Afterthought: A private sector organisation has to consider a fourth possibility, the expiry of itself. That might present a compelling argument for something that is cheaper this year and we'll worry about the costs next year. Countries tend not to go bankrupt, even when they run out of money, so they probably *shouldn't* be worrying about that fourth possibility.

    1. Anonymous Coward
      Anonymous Coward

      Re: Amortisation, anyone?

      "Someone selling you kit and agreeing to share the design and all source code, with an agreement that says you can use that information either if the vendor disappears or if you think the vendor's support offering is too pricey, will immediately have an expected lifetime of N-times longer than the schmuck who sells a closed system. That makes it N-times cheaper than the (closed) competition."

      Not if the vendor raises the price tag too high or just refuses on the grounds of trade secrets. They probably don't trust you, and nor will any other vendor since they have trade secrets of their own to protect. Programs are closed for a reason. If NO vendor offers an open source but you NEED the new equipment due to an immediate need to replace (which is how it tends to go), what option do you have left? You've just pushed the demand curve beyond the supply curve, meaning they don't intersect, meaning an unsatisfiable market.

      Also, another problem is that the software can be obsoleted without warning because the software industry moves so fast. Did anyone predict at the time of Windows XP that we'd be at Windows 10 now? Probably not. It's not the king of thing that's easy to predict.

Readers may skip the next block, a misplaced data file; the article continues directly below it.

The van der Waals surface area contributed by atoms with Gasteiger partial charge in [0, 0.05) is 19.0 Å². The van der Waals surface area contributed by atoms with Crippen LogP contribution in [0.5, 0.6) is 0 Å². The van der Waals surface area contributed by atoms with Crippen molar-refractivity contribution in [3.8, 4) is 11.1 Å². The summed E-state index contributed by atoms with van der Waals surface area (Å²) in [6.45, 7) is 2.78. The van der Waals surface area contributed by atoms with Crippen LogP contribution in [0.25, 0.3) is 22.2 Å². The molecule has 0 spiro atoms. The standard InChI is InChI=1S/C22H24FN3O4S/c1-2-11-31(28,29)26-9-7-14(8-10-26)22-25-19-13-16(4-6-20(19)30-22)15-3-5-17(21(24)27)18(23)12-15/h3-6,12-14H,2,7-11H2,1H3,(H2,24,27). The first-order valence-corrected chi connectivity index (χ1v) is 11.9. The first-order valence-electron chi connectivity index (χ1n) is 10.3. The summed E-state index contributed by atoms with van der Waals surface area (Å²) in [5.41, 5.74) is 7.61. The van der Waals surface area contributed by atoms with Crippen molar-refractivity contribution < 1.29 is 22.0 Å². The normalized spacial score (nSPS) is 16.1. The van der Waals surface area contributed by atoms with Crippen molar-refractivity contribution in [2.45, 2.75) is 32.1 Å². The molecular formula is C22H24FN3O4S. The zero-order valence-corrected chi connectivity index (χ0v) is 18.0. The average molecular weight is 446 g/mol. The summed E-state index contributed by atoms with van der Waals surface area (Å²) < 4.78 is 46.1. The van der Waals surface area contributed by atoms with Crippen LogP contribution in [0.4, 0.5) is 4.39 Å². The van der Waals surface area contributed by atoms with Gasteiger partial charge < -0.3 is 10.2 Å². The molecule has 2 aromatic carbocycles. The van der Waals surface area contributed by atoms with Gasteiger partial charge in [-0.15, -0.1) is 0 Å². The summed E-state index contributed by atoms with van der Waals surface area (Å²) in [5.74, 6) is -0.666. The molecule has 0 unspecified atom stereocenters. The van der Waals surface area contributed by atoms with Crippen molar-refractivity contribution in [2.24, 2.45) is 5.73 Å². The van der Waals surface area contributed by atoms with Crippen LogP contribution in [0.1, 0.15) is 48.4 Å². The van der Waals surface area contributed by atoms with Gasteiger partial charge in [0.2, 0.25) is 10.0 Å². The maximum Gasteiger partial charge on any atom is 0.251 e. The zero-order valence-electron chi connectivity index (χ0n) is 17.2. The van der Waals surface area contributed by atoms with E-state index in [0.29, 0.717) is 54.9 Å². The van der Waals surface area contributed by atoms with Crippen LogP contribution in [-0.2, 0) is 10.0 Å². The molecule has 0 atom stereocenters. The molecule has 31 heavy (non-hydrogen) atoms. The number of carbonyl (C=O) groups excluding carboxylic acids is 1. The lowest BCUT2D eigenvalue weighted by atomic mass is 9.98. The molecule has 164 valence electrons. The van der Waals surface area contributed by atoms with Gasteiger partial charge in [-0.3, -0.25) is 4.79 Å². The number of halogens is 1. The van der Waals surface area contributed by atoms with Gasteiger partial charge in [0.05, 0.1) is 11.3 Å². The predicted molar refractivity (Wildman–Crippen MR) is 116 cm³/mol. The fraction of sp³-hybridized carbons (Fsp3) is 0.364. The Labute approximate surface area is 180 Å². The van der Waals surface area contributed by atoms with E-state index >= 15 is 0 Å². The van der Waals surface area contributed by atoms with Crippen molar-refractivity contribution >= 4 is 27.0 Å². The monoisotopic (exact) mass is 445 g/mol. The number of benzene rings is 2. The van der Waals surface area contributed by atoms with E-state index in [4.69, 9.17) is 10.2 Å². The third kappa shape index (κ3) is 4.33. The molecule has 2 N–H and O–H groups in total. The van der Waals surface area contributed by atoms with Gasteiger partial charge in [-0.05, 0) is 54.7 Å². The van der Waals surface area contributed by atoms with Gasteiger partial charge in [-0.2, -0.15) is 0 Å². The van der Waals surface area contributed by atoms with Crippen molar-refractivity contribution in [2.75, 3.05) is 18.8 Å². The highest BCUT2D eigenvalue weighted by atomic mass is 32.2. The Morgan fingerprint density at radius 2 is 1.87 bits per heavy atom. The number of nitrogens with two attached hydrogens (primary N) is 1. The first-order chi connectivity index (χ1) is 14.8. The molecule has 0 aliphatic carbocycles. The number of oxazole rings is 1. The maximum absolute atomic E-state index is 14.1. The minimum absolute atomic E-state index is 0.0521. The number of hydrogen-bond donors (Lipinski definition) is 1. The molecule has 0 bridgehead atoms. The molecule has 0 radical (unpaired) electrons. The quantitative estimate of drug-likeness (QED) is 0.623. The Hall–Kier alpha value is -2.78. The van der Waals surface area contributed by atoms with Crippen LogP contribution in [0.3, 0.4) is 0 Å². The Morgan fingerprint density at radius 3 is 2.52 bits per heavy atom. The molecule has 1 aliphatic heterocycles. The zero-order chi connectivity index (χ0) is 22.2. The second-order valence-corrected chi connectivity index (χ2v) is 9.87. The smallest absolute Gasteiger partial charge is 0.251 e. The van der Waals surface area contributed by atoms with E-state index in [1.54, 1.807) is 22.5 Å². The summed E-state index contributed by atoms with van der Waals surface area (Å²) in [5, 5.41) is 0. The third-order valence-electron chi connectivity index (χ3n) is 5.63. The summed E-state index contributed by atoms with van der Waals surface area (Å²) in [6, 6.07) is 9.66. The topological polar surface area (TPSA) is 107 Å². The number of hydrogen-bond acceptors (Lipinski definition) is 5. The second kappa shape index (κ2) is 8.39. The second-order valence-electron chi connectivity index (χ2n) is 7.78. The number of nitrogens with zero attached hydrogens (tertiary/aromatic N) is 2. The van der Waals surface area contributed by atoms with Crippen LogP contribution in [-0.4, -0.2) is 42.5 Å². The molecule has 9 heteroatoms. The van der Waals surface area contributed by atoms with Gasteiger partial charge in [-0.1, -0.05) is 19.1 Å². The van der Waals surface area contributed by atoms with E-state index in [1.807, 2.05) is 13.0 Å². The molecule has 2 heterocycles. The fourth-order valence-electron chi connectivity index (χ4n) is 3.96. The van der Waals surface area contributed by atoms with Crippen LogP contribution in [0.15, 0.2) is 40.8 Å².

21. Anonymous Coward
    Anonymous Coward

    Move On Folks, Nothing Of Surprise To See Here

    As someone who used to work in a permanent role in NHS IT until made redundant, I can tell people reading this that the trusts in question simply don't have the resources to do anything about it. IT support in the NHS is a daily reactionary process, fire-fighting, if they manage even that. In most trusts it is regarded as a necessary evil, an unwelcome financial overhead, in terms of hardware, software and staff support. If they are still running XP it means the PCs in question are probably incapable of running any other version of Windows and don't have the staff resources or the financial means to outsource upgrading as a project anyway. In the county I worked in, only one Trust out of the four had a rolling replacement programme. Of the other three, only a number of months ago I learnt that one of the teaching hospitals was still running XP, even though they had outsourced IT support to the IT services arm of a really world-famous IT company. Apparently the expectation was that support would be cheaper and better than a continued in-house operation, but if they actually saved any money none of it was re-invested. This was a hospital that once applied for Foundation Hospital status.

  22. YARR

    When cheap disposable PCs / tablets can be had for little more than £100 it would make sense to let local trusts buy their own PCs strictly for internet access while all internal systems run on separate hardware which never touches the internet so doesn't have to be continually upgraded.